State v. SeehanAnnotate this Case
258 N.W.2d 374 (1977)
STATE of Iowa, Appellee, v. Thomas Earl SEEHAN, Appellant.
Supreme Court of Iowa.
October 19, 1977.
*376 James A. Brewer and Jerry L. Jones, Ames, for appellant.
Richard C. Turner, Atty. Gen., Richard H. Doyle IV, Asst. Atty. Gen., Ruth R. Harkin, County Atty., and Richard O. Parker, Asst. County Atty., for appellee.
Heard before MOORE, C. J., and RAWLINGS, REES, HARRIS and McCORMICK, JJ.
Defendant was convicted of first-degree murder in the suffocation death of his two-year-old son in violation of § 690.2, The Code. He was thereupon sentenced to life imprisonment and thereafter brought this appeal in which he raises five assignments of error. We affirm the trial court.
Thomas Earl Seehan (defendant) and his wife Linda Seehan were married in January 1972 and were the parents of one son, Thomas Earl Seehan, Jr. The State offered evidence to prove Thomas Earl Seehan, Jr., who was two years old at the time, died as a result of suffocation at the hands of defendant on December 3, 1975. Defendant's apparent motive for the killing stemmed from the breakdown of his marriage. Defendant indicated his determination that no one other than he would have custody of the two-year-old son.
The following day defendant went to the place of employment of his wife and held her hostage for a number of hours before surrendering to authorities.
I. Defendant's first assignment challenges a pretrial ruling in which the trial court required defendant to submit to a mental examination. Following his arrest defendant moved the court to order transportation to the state psychopathic hospital in Iowa City and for a mental examination by Dr. Ralph Maurer. In granting defendant's motion the trial court ruled in part:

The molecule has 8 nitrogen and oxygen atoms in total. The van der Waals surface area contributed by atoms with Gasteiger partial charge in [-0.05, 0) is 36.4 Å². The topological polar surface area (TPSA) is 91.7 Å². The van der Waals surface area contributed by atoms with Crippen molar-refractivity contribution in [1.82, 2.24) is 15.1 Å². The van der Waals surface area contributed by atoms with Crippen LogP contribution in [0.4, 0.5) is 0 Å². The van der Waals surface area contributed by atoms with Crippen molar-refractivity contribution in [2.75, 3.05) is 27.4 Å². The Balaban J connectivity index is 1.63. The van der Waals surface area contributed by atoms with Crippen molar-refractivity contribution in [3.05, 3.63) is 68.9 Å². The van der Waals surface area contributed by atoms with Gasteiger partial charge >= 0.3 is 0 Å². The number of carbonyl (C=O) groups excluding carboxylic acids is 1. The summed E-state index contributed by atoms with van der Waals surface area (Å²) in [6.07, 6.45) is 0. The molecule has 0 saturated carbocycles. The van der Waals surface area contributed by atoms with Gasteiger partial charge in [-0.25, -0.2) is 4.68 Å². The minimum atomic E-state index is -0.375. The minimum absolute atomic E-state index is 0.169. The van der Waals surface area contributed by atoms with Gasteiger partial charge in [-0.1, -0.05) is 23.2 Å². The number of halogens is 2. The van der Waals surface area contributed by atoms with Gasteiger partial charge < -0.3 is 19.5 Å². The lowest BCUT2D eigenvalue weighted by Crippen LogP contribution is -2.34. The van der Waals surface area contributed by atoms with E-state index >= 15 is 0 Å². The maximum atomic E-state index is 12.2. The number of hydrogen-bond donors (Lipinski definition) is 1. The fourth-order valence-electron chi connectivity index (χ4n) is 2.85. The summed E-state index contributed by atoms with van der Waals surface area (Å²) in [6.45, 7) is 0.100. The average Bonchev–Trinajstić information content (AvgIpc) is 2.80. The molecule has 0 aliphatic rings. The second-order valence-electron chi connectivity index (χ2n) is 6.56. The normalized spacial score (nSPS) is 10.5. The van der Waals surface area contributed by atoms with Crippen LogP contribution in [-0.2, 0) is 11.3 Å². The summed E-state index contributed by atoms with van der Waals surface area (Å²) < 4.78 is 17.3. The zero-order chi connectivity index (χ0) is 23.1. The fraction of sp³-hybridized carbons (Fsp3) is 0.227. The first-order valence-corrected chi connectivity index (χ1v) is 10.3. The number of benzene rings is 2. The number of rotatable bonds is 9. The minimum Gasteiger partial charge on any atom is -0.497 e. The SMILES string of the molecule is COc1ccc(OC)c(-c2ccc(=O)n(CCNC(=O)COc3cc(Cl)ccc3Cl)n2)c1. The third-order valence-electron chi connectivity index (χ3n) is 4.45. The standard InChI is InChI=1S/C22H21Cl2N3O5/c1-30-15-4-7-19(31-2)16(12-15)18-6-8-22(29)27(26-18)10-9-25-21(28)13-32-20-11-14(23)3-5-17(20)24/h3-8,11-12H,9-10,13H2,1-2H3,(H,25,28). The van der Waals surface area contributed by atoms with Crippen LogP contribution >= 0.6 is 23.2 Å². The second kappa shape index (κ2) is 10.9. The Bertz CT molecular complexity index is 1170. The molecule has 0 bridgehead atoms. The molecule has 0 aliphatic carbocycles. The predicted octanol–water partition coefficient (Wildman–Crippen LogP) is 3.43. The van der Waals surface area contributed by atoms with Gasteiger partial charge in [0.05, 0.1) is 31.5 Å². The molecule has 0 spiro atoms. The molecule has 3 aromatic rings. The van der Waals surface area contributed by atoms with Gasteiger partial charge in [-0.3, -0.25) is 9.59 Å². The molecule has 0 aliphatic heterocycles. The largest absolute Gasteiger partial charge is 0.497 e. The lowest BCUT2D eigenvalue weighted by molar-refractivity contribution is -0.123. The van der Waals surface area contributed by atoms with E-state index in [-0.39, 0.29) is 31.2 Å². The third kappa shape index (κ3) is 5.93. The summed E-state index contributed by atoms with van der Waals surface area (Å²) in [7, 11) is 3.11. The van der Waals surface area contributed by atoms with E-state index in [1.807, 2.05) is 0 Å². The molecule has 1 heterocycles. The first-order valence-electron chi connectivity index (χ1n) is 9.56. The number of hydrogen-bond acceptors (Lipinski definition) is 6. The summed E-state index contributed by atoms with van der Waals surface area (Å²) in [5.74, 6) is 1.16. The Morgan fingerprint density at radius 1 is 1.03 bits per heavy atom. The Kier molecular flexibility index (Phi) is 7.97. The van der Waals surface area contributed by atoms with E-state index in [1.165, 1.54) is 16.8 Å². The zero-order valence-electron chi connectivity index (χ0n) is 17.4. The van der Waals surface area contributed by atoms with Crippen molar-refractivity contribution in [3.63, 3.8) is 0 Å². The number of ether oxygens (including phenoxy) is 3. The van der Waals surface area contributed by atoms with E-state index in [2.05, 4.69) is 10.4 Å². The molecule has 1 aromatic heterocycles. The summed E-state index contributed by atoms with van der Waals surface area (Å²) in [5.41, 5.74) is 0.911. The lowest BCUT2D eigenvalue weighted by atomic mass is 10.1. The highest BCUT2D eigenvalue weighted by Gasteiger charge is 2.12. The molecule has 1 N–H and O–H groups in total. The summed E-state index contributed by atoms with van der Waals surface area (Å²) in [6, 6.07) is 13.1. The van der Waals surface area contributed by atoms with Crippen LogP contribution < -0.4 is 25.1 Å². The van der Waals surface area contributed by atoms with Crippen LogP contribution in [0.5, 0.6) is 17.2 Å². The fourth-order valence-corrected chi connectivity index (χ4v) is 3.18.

"In the event the defendant, at or during the trial, by pleading or evidence, raises any psychiatric issues, such as insanity or diminished responsibility, the State will be entitled to a psychiatric evaluation of the defendant and such continuance as may be reasonably necessary to accomplish it. If the defendant refuses to co-operate with the state psychiatrist, defendant's psychiatric evidence may be excluded or the jury could be instructed to disregard [it] if the same has already gone into evidence."
*377 Thereafter defendant filed his notice of intention to raise the question of insanity as a defense. Upon receiving this notice the State applied to have defendant examined by a state psychiatrist at the Iowa security medical facility at Oakdale. Defendant objected to examination by the State and, over defendant's resistance, the State's application was granted. Defendant was examined pursuant to the court order and the examining psychiatrist testified for the State at trial. Defendant at no time consented to the examination.
Section 223.4, The Code, is the only section in the Code which mentions the admission of patients to the facility. The section seems to presuppose, but does not specify nor directly authorize, an involuntary psychiatric examination of a criminal defendant. However we believe the trial court possessed the inherent power to order such an examination. We believe the trial court acted properly in ordering the examination in this case.
Although both parties cite our opinion in State v. Collins, 236 N.W.2d 376 (Iowa 1975) for their respective positions Collins did not reach the question presented. This is a case of first impression.
However the federal courts have considered the question. The case of Pope v. United States, 372 F.2d 710, 720-721 (8 Cir. 1967); vacated on other grounds 392 U.S. 651, 88 S. Ct. 2145, 20 L. Ed. 2d 1317 (1968) clearly, and we think rightly, recognizes a court's inherent power to order state-initiated mental examinations. We believe the rationale in Pope is sound:
"* * * Whether one frames his approach in terms of waiver or of fundamental fairness buttressed with appropriate protective instructions, (authority), we fail to perceive any constitutional violation or prejudicial error in what the trial court did here. Certainly, the criminal trial is still a search for truth subject, of course, to constitutional guaranties. It would be a strange situation, indeed, if, first, the government is to be compelled to afford the defense ample psychiatric service and evidence at government expense and, second, if the government is to have the burden of proof, as it does with the competency issue in the case, (authority), and yet is to be denied the opportunity to have its own corresponding and verifying examination, a step which perhaps is the most trustworthy means of attempting to meet that burden. Yet that is precisely what the defense claims is appropriate here.